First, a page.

And despite Hederling returning to the heart of defence for the South Korea match, they had to deal with another injury with Doorsoun picking up a knock late against Colombia. The rejig robbed them of any stability and South Korea pounced on that uncertainty, scoring after just six minutes as one through ball bisected the scrambled defence and gave So-Hyun Cho a chance to score. The defensive uncertainty was something South Korea manager Colin Bell had targeted. Talking about Huth and Hagel, he said: “They’re not full-backs, they haven’t got the schooling of full-backs so it was right to target those areas. They’re very good players, but they’re not full-backs.”
Germany eventually equalised in the 42nd minute and in the second half Popp had a goal disallowed for offside; she also planted a header on the bar as frustration grew. Goalkeeper Merle Frohms said they found out the gravity of their situation in the 85th minute — when the bench pulled the emergency lever and told the players they had to scramble to find a winner. But their disjointed nature was showcased in the statistics of the final 10 minutes of normal time where South Korea dominated possession (60%, compared to Germany’s 29%.)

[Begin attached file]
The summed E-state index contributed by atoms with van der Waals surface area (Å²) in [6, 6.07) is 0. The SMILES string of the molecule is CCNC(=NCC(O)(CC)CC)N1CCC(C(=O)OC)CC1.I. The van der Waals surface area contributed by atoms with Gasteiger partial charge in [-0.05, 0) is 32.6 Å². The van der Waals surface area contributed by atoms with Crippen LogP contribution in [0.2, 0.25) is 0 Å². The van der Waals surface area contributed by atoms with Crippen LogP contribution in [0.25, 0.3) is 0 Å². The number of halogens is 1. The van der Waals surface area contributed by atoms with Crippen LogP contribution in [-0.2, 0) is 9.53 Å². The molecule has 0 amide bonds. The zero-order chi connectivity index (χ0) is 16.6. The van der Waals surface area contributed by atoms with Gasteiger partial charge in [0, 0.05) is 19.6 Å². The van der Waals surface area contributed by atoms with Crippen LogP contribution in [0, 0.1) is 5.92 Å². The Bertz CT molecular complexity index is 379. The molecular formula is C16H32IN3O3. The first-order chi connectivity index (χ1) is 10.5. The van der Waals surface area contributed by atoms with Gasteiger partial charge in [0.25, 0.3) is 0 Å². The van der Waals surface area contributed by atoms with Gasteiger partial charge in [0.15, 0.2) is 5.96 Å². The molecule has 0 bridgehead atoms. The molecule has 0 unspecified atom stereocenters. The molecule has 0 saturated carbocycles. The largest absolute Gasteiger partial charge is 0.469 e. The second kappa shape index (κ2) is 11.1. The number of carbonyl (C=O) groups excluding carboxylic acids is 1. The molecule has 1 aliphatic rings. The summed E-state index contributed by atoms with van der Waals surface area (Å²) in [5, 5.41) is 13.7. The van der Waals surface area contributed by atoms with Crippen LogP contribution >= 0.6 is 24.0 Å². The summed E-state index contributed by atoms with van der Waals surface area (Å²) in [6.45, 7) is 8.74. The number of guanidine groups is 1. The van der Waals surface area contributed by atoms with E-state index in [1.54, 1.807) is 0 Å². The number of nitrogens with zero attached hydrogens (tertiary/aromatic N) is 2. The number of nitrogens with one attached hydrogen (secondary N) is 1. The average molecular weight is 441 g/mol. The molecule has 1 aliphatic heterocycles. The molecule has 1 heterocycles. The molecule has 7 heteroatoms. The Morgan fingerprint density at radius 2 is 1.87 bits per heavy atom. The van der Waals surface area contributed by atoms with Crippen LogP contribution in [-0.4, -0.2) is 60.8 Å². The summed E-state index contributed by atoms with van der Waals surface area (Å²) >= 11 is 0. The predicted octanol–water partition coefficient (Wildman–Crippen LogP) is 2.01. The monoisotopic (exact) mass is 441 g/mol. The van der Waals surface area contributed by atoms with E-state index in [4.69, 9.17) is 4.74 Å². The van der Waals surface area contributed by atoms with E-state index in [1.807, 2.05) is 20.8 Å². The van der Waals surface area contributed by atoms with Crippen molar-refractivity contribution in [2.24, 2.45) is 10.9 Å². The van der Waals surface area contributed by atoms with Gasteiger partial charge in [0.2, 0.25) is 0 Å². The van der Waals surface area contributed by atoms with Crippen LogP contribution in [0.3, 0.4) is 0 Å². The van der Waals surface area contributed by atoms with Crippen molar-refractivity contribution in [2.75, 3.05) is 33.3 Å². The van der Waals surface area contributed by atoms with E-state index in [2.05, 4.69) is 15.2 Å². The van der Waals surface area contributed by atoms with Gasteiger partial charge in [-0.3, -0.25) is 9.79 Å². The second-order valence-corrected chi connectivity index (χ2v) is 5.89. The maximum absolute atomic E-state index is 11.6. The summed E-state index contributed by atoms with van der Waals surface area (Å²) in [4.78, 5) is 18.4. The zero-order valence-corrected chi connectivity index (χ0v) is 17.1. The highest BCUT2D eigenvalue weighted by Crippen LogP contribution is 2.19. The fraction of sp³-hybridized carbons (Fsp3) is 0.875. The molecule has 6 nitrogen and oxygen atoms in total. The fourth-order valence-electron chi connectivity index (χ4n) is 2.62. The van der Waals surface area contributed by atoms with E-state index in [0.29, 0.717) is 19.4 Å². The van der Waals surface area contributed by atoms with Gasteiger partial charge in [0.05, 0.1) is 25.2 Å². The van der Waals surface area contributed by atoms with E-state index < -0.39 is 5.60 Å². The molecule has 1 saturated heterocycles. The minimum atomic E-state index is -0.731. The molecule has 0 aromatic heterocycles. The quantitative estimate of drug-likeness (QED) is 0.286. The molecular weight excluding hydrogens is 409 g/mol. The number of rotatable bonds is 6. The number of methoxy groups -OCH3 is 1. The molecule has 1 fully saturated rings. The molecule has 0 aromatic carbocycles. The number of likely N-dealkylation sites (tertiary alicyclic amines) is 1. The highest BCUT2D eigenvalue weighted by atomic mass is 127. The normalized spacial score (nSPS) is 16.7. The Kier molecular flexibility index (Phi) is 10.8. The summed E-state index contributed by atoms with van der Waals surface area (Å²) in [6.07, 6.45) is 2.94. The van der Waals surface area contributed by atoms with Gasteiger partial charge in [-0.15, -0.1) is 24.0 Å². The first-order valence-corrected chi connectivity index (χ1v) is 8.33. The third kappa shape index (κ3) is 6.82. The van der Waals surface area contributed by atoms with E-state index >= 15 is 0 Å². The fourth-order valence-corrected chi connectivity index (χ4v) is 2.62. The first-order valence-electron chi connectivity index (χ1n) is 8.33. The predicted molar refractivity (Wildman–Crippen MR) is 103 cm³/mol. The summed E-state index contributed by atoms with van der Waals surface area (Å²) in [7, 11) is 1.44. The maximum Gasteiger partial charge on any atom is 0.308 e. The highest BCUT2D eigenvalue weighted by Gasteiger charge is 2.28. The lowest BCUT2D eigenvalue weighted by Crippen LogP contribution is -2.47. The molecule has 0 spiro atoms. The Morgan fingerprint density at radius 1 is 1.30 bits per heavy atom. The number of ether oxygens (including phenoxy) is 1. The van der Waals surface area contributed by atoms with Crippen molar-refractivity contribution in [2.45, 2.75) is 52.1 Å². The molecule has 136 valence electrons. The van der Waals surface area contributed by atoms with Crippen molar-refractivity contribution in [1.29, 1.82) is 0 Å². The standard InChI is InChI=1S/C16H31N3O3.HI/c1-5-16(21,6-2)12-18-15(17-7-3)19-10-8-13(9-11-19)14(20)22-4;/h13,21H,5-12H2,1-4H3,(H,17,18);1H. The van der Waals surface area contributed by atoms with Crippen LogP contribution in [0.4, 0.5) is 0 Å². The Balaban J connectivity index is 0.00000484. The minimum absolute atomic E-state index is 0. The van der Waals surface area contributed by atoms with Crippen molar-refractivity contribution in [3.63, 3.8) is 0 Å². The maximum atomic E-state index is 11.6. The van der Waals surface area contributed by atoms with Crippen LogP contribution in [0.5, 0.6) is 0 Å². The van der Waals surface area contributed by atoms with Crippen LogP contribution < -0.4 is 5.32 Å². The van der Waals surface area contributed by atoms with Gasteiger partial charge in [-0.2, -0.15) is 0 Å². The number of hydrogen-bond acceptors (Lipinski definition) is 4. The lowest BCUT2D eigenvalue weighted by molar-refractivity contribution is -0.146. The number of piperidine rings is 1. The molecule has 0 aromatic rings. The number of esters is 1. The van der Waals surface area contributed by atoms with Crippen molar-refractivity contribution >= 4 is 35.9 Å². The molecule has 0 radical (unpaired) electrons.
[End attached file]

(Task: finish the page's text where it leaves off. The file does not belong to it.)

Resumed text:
Germany had two half chances late on with Sydney Lohmann shooting wide and then blasting over, but there was no late rally, no goal to keep them in the World Cup and no answers. “We showed strong desire and grit to go for a goal but somehow it just didn’t want to go in,” Popp said afterwards.
In her news conference, Voss-Tecklenburg didn’t provide answers to why their World Cup had capitulated. As she faced the media, she repeatedly said she wasn’t looking for excuses. “Please don’t think I’ll provide you with analysis on the future and where we’ll work heading forward,” she said. “Maybe we lacked precision, maybe we tried to force things, but there was a feeling of something missing. Of course, I’m disappointed and I’m also frustrated because we were expecting more of us and that’s very clear.
“You can look it critically that we used them as fullbacks but some input we’ll accept and we’ll think about alternatives, but again I don’t want to look for excuses — we created the formation in the way we thought best and if the result isn’t what we want, you have to accept that responsibility.”